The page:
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Published on December 28, 2007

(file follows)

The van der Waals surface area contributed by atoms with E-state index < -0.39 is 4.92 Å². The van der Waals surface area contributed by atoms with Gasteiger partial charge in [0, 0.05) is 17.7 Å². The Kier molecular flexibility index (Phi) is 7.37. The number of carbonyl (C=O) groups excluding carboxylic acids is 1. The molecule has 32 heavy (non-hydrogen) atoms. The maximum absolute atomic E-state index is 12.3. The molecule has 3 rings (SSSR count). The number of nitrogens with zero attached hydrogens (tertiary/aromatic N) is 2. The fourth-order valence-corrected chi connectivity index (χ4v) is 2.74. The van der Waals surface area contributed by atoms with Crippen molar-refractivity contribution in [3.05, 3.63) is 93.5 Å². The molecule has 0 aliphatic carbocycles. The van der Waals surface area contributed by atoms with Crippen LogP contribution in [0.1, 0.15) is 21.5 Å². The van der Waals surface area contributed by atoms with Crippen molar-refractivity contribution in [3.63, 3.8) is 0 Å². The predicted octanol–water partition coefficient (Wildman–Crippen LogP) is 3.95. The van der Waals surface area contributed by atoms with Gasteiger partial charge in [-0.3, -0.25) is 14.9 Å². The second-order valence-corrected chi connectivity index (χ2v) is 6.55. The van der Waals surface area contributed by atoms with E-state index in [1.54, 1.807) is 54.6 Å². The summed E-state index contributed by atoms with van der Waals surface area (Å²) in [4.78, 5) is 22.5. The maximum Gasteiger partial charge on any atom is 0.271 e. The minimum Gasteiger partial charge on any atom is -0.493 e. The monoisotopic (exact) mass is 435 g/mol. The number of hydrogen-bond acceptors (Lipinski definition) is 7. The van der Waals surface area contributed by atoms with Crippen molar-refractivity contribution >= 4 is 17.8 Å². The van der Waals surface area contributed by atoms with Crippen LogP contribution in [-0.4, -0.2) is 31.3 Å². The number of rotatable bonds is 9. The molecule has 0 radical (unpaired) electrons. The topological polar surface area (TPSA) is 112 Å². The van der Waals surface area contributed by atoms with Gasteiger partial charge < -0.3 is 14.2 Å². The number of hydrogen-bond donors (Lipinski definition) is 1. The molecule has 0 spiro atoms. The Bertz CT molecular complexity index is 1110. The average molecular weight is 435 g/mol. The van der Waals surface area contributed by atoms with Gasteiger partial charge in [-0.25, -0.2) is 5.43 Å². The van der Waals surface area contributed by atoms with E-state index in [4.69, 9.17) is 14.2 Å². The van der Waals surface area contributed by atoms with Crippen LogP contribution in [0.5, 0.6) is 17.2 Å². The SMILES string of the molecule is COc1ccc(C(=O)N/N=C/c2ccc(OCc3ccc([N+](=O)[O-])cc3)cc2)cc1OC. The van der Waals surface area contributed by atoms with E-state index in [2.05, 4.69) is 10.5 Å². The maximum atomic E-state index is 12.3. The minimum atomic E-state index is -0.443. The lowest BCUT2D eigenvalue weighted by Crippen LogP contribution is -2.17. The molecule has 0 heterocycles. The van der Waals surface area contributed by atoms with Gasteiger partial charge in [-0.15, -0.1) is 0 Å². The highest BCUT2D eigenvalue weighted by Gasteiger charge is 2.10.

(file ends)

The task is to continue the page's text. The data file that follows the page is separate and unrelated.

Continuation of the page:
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CHALLENGES ARISING FROM LEGAL RESTRICTIONS ON COOPERATIVES:  CHALLENGES ARISING FROM LEGAL RESTRICTIONS ON COOPERATIVES © Mark J. Hanson Lindquist & Vennum PLLP Minneapolis, Minnesota 612-371-3545 mhanson@lindquist.com  Presentation for Agricultural and Food Cooperatives In Rural Development Washington D.C. June 17, 2004 1898447v1 Slide2:  PRESENTATION OVERVIEW The purpose of this presentation is to look at various federal laws which impede the development of cooperatives in their different forms in the agribusiness industry in which producers and marketers of farm products are patrons. Federal law institutionalized the cooperative structure in the 1920’s when about 30% (32 million) of the people lived on the nation’s 6.5 million farms, a small percentage of the agricultural products were processed, and horses were more common on farms than tractors. The commodity marketing, income model focus of federal cooperative structure is limited as a tool for farmers to collectively address problems and opportunities of the 21st Century. This presentation is biased in that it: Advocates cooperatives should be a favored rural development business structure in which the patrons extract value in addition to profits from collective action in a common business. Focuses on structure from the viewpoint of cooperators. Describes impediments to profitable and successful cooperatives. Slide3:  THREE PRIMARY TYPES OF COOPERATIVES HAVE DEVELOPED Traditional Cooperative (T Coop). Supply farm inputs; process and market farm products. Corporate cooperative, taxation under Subchapter T; deduction for patronage sourced business. Capitalized with patronage equity. New Generation Cooperative (NGC Coop). Processing farm products of members. Corporate cooperative, taxation under Sub T; §521; deduction for patronage (and §521 nonpatronage) sourced business. Capitalized with direct patron investment. Patron Investment Cooperative (PIC Coop). Process farm products of members and others. Unincorporated association, taxed under Sub K, pass-through single tax to members. Capitalized with patron and investor investment. Slide4:  FEDERAL INSTITUTIONALIZATION OF COOPERATIVES Cooperatives were defined about 80 years ago in terms of: Structure (corporate). Owners (farmers). Governance (one vote per member). Profit entitlements (patronage). Business (primarily with members). Benefits (primarily, single level of tax to a corporate entity) and antitrust exemption (to operate) to cooperatives to encourage development. Slide5:  FEDERAL INSTITUTIONALIZATION OF COOPERATIVES ANTITRUST, TAX, DEBT FINANCING, FEDERAL REGULATORY, SECURITIES Capper-Volstead Act the “Magna Charta” of Cooperatives (7 U.S.C. §§291-292) Adopted in 1922 – narrowly defined farmer cooperative. Membership of farmer producers may act together. Association operated for mutual benefit of members “as such producers.” One member one vote or not more than 8% return on capital. Must deal in products of members in greater value than products of nonmembers. Intent was to allow farmers to act collectively to market farm products without antitrust violation or enforcement. Definition of “Cooperative” has had much broader application. Still important especially to some fruit and vegetable cooperatives, but for cooperatives dealing in commodities or where product transfer is at market price or contracted price generally does not apply. Slide6:  FEDERAL INSTITUTIONALIZATION OF COOPERATIVES ANTITRUST, TAX, DEBT FINANCING, FEDERAL REGULATORY, SECURITIES Subchapter T – Taxation of Corporate Cooperatives (Internal Revenue Code §§1381-1388) Deduction of patronage sourced income from taxable income of cooperative. Cooperative not defined, but patronage sourced business deduction available only to corporations operating on a “cooperative basis.” Three principles (Puget Sound Plywood): Democratic control (one member, one vote or voting based on patronage but not capital). Profits allocated on the basis of patronage (not on invested capital). Subordination of capital (interests in equity subordinated to patronage). Slide7:  FEDERAL INSTITUTIONALIZATION OF COOPERATIVES ANTITRUST, TAX, DEBT FINANCING, FEDERAL REGULATORY, SECURITIES Section 521 Exempt Corporate Cooperative (Internal Revenue Code § 521(b)) Advantages: Patronage and nonpatronage sourced income deducted from cooperative corporate taxation as certified by IRS. Dividends (not to exceed 8%) on capital stock deducted from cooperative taxable income. Securities issued by §521 cooperative are exempt from registration under Securities Act §3a(5). Requirements: Producer (farmer) members with one vote per member. Profits and liquidation proceeds distributed on basis of patronage to member and nonmember patrons. Dividends on capital limited to 8% (or state judgment rate). Operated to market farm products (at least 50% from members) and returning profits to patrons, or purchasing supplies and equipment (up to 15% nonmember nonproducers) for farmers on cost plus basis. No authority for nonfarmer members. Outside capital limited to fixed rate of return of 8%. Restrictions on patrons, patronage sourced business, and capital limit competitive business operations. Slide8:  FEDERAL INSTITUTIONALIZATION OF COOPERATIVES ANTITRUST, TAX, DEBT FINANCING, FEDERAL REGULATORY, SECURITIES Marketing Act of 1929 (12 U.S.C. §1141) Definition of “cooperative” used in other federal laws (12 U.S.C. §1141j) Requirements Defined as Association in which “farmers act together” similar to Capper-Volstead Requirements, except one vote per member and dividends do not exceed 8%, and business with nonmembers is not greater in value than business with members. Also applies to farm supply cooperatives. Application Cooperative bank financing. Agricultural Fair Practices Act. Securities Act of 1934 Reporting Requirements. Cooperative exemption from Perishable Agricultural Commodities Act. Cooperative exemption from trucking regulation under the Interstate Transportation Act. Slide9:  FEDERAL INSTITUTIONALIZATION OF COOPERATIVES ANTITRUST, TAX, DEBT FINANCING, FEDERAL REGULATORY, SECURITIES Securities Laws 1933 Act (Offer and Sale of Securities) §3a(5) offer of §521 cooperative securities exempt from registration. Producer farmer members; One vote per member; Dividends on capital limited to 8%; Distributions based on patronage. 1934 Act (Public Reporting Requirements) Required public quarterly and annual reporting. Cooperative defined under Marketing Act of 1929; Farmer members; One vote per member; Dividends on capital limited to 8%; Business with nonmembers not to exceed business with members. The narrow definition of cooperatives for purposes of registered offerings and public reporting requirements deny many cooperatives the Securities exemptions for registration and reporting to raise new invested capital. FEDERAL LAW/POLICY IMPACT ON COOPERATIVES:  FEDERAL LAW/POLICY IMPACT ON COOPERATIVES FEDERAL LAW Prescribes Members: Farmer or Producer Prescribes Governance: One Vote Per Member Prescribes Financial Rights: Distributions Based on Patronage Restricts Return on Capital: Generally Limited to 8% of Invested Capital Limits Corporate Tax Benefit of Patronage Deduction IMPACT Producer membership pool is shrinking Capital options limited Liquidity restricted Restricts aligned industry participants Discourages Members with large patronage or potential investment Excludes or deters patron or nonpatron investment that is not commensurate with patronage Patrons need to expand deliverable production to invest greater amounts Very limited opportunities for investment capital 8% is deductible in §521, but taxable to nonexempt cooperatives Further processing and manufacturing subject to double tax (~65% state and federal) Encourages transition or formation of unincorporated association (PIC Coop or LLC) FEDERAL LAW/POLICY IMPACT ON COOPERATIVES:  FEDERAL LAW/POLICY IMPACT ON COOPERATIVES FEDERAL LAW (cont.) Taxes Liquidation Profits as Ordinary Patronage Income Taxes Transition of Cooperative to PIC Coop or LLC as Liquidation of Coop Assets and Recontribution by Members to New Entity Exempts Defined Cooperatives from Securities Registration and Financial Reporting IMPACT (cont.) Corporation, or PIC Coop, or LLC Shareholder/Members generally receive capital gain treatment (potential tax rate difference of 35% vs 15%) Encourages successful corporate cooperatives to transition to other business structures Double tax on unrecognized gain to cooperative and members with no new gain or cash Makes transition to more efficient tax business structure expensive Many cooperatives do not fit definitions Expensive and time consuming securities registration process designed for publicly traded corporations is a poor fit for cooperatives Many start-up businesses choose alternative business structure, LLC; private placement offering Slide12:  COOPERATORS AND FARMING CONTINUES TO CHANGE Farming operations – multi-commodity to single business purpose; land acquired, not inherited way of life. Marginal tax rates of commercial farmers increasing, cash patronage expectations increasing. Liquidity expectations – equity at exit from farming; revolvement demands increasing; growing amount of capital held by nonpatrons. Just 3% of the nation’s farms (70,600 with annual sales of $500,000 or more) produced 62% of the nation’s agricultural products. Slide13:  FUTURE PATRONS CONTINUE TO DECLINE TRADITIONAL COOPERATIVES: Current Patrons Provide the Capital for Ongoing Business Needs and to Retire the Capital of Former Patrons. WHERE WILL THE PATRONS COME FROM? WHO WILL REVOLVE FORMER PATRONAGE EQUITY? Slide14:  FEDERAL SECURITIES LAWS LENGTHY AND EXPENSIVE REGISTRATION PROCESS REQUIRED TO OFFER SECURITIES UNLESS SECURITIES CAN BE OFFERED THROUGH A REGISTRATION EXEMPTION. TRENDS TO PRIVATE PLACEMENT EXEMPTION TO ACCREDITED INVESTORS ($1,000,000 Net Worth or $200,000 Income). Only 1% to 5% of farmers likely to meet test. Most farm operators excluded from investment/marketing opportunity. Slide15:  FOUR STRUCTURE OBJECTIVES FOR SUCCESSFUL COOPERATIVES GOAL: STRENGTHEN INCOME/GROWTH BUSINESS MODEL Tax Efficiency – Single-level of tax applied to income allocated to members or entity. Ease of Raising Capital – Securities registration and public financial reporting requirements commensurate with size and structure of organization and offering (with proper disclosure, no registration or reporting unless publicly traded securities). Equity Liquidity – Owners can exit and transfer their ownership interests when they decide to do so and broad pool of buyers are eligible to purchase. Transition Flexibility – Flexibility to change ownership and operational structure as competitive business environment and ownership needs change without tax of unrealized gain or registration of securities to existing owners. Slide16:  ALTERNATIVE FEDERAL POLICY/LAW CONSIDERATIONS Define Cooperative Beneficiaries (Cooperators) Rather Than Business Structure. A cooperative is an association (which may be a corporate structure) in which producers of agricultural products control the governance of the association, receive profits or margins of the association based on business done for or with the association as determined and agreed upon by the producer patrons. Slide17:  ALTERNATIVE FEDERAL POLICY/LAW CONSIDERATIONS Define Efficient Single Level Tax Allocation for Growth/Income Model. A cooperative shall allocate all taxable income of the cooperative to the cooperative or to the members of the cooperative, as determined by the cooperative. Income allocated to the cooperative taxed as provided for corporations under Subchapter C. Income allocated to members as provided under Subchapter K. A cooperative is not subject to Publicly Traded Partnership Rules except to the extent interests in the cooperative are publicly traded on an exchange. A cooperative may convert, merge, or otherwise transition to another legal entity as a tax-free reorganization, provided any gain subject to taxation as a cooperative will be subject to taxation when realized in the new entity. Slide18:  ALTERNATIVE FEDERAL POLICY/LAW CONSIDERATIONS Provide Securities Registration and Reporting Exemptions that Facilitate Investment by Producers and Aligned Investors. Require cooperative to disclose information and risks in federal securities format. Require notice filing to SEC and states where offering is conducted. Offering is exempt from registration to: Existing or new patrons Aligned investors Agricultural producers Persons or businesses in the trade or business related to the cooperative’s trade or business Qualified rural residents and businesses within the rural trade area of the cooperatives (residing in cities of 70,000 persons that are not suburbs of metropolitan areas) to the extent of 25% of annual income or 10% of net worth with investment not to exceed $50,000 per individual or $100,000 per business entity [state approved] Integrated existing federal securities exemptions, e.g. accredited investors Up to 35 persons or entities not meeting above requirements Exempt cooperatives from public financial reporting requirements provided: Equity or debt of cooperative is not publicly traded; and Cooperative reports annual and quarterly financial information to its members. Slide19:  ALTERNATIVE FEDERAL POLICY/LAW CONSIDERATIONS Provide For Equity Liquidity By Authorizing Transfer and Exchange of Equity Interests. For traditional cooperatives nonpatron (former patron) patronage equities are growing portion of cooperative equity. Patronage equities should be transferable to third parties at ordinary gain or loss based on issuance allocation amount. Cooperatives should be allowed to redeem patronage equities that are more than three years old without tax consequences to the cooperative. Federal law should authorize one or more exchanges for debt and equity (including patronage equity) instruments of cooperatives and producer controlled entities. NASDAQ and NYSE type exchanges are not a fit for cooperative and producer controlled entities. Internet technology and defined equity and debt instruments would allow cooperators and agricultural producers to transfer equity and debt instruments at modest costs. Slide20:  SUMMARY Eighty years ago federal law/policy institutionalized cooperatives on a producer member, commodity marketing, income based model with little or modest capital needs. Current federal law/policy serves that business model very well. Capital needs of cooperatives and liquidity needs of cooperators as well as the desire for blended income/growth business model has led cooperators to seek alternatives to cooperatives because the federal restrictions on cooperatives and their members do not justify the limited benefits. From a tax perspective the LLC and PIC Coop single level tax and capital gain on sale of assets is more desirable than the limited, patronage source deduction and ordinary income treatment of gain on sale of assets. Federal law/policy should focus on a cooperative income/growth business model that will benefit rural communities. Meaningful structural benefits will stimulate economic growth and broaden participation of rural populations and business in cooperatives.